The Labor Advice that Helped Me Have An Unmedicated Natural Birth
If you’re reading this, then you’re probably thinking about going through unmedicated labor and birth, or perhaps, you just want to know what it would be like to do so.
Let me just say, every birthing story (no matter whether it was a c-section, vaginal birth and/or unmedicated) is nothing short of a miracle. The fact that you get to finally hold your baby is what matters the most. So no matter how the little one comes into the world, be proud and cherish those precious moments.
My decision to give birth naturally and medication-free came from a place of wanting to know what it’s like to labor. Call me crazy, but there was really no other reason why I decided to do this.
I mean, sure, I had read that it’s better to try to go unmedicated to reduce your risk of tearing amongst a couple of other “benefits”. And of course, it’s a bonus to be able to get up and shower straight away (that first much-needed postpartum shower!).
But all of that wasn’t a big deal to me. It’s nothing to do with wanting to brag or say I did it naturally (I mean, who really cares?). But I was doing it for me. I wanted to know what labor pain feels like all the way till the moment my baby is in my arms.
So today, I’m going to share my story. It’s not gorry or disgusting (at least, not really), and it’s really just about what I did differently the second time around.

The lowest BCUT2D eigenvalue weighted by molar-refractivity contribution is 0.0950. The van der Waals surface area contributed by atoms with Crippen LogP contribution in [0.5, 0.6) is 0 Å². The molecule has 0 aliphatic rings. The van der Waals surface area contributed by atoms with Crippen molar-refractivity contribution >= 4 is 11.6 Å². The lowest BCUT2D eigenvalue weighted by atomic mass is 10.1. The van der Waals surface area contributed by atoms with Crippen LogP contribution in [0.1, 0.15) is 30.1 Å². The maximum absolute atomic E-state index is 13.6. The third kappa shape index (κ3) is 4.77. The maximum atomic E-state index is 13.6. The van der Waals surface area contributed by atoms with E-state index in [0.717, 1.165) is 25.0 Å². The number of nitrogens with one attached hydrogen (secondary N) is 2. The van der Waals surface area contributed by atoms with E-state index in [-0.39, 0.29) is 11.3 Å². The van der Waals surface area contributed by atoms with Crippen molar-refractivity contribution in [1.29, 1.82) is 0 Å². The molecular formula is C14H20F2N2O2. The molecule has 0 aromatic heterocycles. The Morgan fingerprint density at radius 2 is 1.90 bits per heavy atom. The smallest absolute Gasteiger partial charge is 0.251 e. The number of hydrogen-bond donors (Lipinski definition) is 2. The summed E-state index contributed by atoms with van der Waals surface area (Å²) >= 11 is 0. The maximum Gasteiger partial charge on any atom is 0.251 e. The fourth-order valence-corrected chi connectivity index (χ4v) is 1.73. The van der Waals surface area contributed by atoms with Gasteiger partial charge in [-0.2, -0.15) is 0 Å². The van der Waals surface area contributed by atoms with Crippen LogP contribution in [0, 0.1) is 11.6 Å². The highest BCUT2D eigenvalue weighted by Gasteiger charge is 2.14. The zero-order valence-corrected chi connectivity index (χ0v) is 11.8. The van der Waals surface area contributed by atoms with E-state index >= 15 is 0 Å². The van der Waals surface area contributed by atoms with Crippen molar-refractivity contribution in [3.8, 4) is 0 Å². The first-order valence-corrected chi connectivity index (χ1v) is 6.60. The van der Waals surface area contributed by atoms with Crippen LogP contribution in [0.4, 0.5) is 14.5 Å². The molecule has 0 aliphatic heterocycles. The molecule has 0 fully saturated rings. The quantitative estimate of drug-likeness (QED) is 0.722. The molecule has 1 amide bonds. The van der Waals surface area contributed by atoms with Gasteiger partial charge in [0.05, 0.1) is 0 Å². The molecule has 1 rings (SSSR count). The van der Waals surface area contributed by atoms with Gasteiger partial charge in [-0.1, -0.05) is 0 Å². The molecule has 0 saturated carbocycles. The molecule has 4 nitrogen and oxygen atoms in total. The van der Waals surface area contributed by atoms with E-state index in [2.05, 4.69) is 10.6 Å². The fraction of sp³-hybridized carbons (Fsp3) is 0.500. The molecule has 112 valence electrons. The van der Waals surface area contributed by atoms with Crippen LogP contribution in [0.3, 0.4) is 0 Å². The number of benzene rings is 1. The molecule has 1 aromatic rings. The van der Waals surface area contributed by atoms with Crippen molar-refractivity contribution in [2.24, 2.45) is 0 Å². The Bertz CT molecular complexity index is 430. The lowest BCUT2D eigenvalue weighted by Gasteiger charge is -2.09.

When I had my first baby, I ended up screaming for an epidural. But with my second baby, I went through it all epidural-free.
The funny thing is that I only did one thing differently during my second time going through labor. But that one thing really really really helped me have the unmedicated birth I always wanted!
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The Labor Advice that Helped Me Have An Unmedicated Natural Birth
My first labor experience
Finally, the big day had come. I was scheduled for an induction (one that I wish I could avoid) on a Monday night. They started the Pitocin drip at 8 PM and I was ready to use all my natural birth relief strategies straight away.
When I started feeling the tightening sensations (extremely tolerable at that point), I sat on the birthing ball and bounced up and down.
I was already taking long deep breaths in and out, just as I had learned to do from this book (which I read from cover to cover).
I was expecting the worst and even though I was in the early stages of labor, I kept using every single pain relieving tactic that I could think of, as though my life depended on it.
My mind was already ahead of my body (too soon) – I was too anxious about the unknown.
I remember being so desperate to give birth naturally and medication-free that I was anxious to do everything “right”.
The One Labor Advice I Forgot About
In the book Birth Skills by Juju Sundin, I read various ways of distracting myself and focusing my breathing. I also learned many different laboring positions (including ones I could do with my husband’s help).
There were so many things I could try but I forgot one major labor advice that was mentioned in the book.
And that was, to conserve my energy.
That simple advice was completely forgotten as I was already way ahead of myself.
Juju Sundin advises that you should really just be doing almost nothing (even resting in bed or taking a nap) during the early laboring phase.